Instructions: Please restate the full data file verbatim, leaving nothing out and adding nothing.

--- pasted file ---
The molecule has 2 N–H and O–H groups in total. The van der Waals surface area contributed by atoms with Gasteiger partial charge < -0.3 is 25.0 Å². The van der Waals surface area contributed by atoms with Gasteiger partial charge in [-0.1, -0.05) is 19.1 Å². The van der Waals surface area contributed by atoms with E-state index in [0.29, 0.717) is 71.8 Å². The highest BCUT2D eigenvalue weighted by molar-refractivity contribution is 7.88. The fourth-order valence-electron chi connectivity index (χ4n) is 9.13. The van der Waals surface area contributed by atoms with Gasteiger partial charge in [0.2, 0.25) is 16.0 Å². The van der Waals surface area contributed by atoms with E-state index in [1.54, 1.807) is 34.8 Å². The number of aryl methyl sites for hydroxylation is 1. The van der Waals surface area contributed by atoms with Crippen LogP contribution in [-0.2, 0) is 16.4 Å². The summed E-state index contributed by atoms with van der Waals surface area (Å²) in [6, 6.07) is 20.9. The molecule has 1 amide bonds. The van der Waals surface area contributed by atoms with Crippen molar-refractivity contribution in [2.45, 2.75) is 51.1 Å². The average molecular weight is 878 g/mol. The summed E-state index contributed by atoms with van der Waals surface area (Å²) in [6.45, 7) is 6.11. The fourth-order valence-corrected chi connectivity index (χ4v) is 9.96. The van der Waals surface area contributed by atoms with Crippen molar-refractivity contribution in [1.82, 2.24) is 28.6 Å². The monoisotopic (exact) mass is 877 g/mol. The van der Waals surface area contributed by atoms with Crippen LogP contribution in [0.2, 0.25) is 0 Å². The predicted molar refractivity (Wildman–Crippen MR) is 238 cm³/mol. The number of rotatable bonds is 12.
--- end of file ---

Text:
The molecule has 2 N–H and O–H groups in total. The van der Waals surface area contributed by atoms with Gasteiger partial charge < -0.3 is 25.0 Å². The van der Waals surface area contributed by atoms with Gasteiger partial charge in [-0.1, -0.05) is 19.1 Å². The van der Waals surface area contributed by atoms with E-state index in [0.29, 0.717) is 71.8 Å². The highest BCUT2D eigenvalue weighted by molar-refractivity contribution is 7.88. The fourth-order valence-electron chi connectivity index (χ4n) is 9.13. The van der Waals surface area contributed by atoms with Gasteiger partial charge in [0.2, 0.25) is 16.0 Å². The van der Waals surface area contributed by atoms with E-state index in [1.54, 1.807) is 34.8 Å². The number of aryl methyl sites for hydroxylation is 1. The van der Waals surface area contributed by atoms with Crippen LogP contribution in [-0.2, 0) is 16.4 Å². The summed E-state index contributed by atoms with van der Waals surface area (Å²) in [6, 6.07) is 20.9. The molecule has 1 amide bonds. The van der Waals surface area contributed by atoms with Crippen molar-refractivity contribution in [2.45, 2.75) is 51.1 Å². The average molecular weight is 878 g/mol. The summed E-state index contributed by atoms with van der Waals surface area (Å²) in [6.45, 7) is 6.11. The fourth-order valence-corrected chi connectivity index (χ4v) is 9.96. The van der Waals surface area contributed by atoms with Crippen molar-refractivity contribution in [1.82, 2.24) is 28.6 Å². The monoisotopic (exact) mass is 877 g/mol. The van der Waals surface area contributed by atoms with Crippen LogP contribution in [0.2, 0.25) is 0 Å². The predicted molar refractivity (Wildman–Crippen MR) is 238 cm³/mol. The number of rotatable bonds is 12.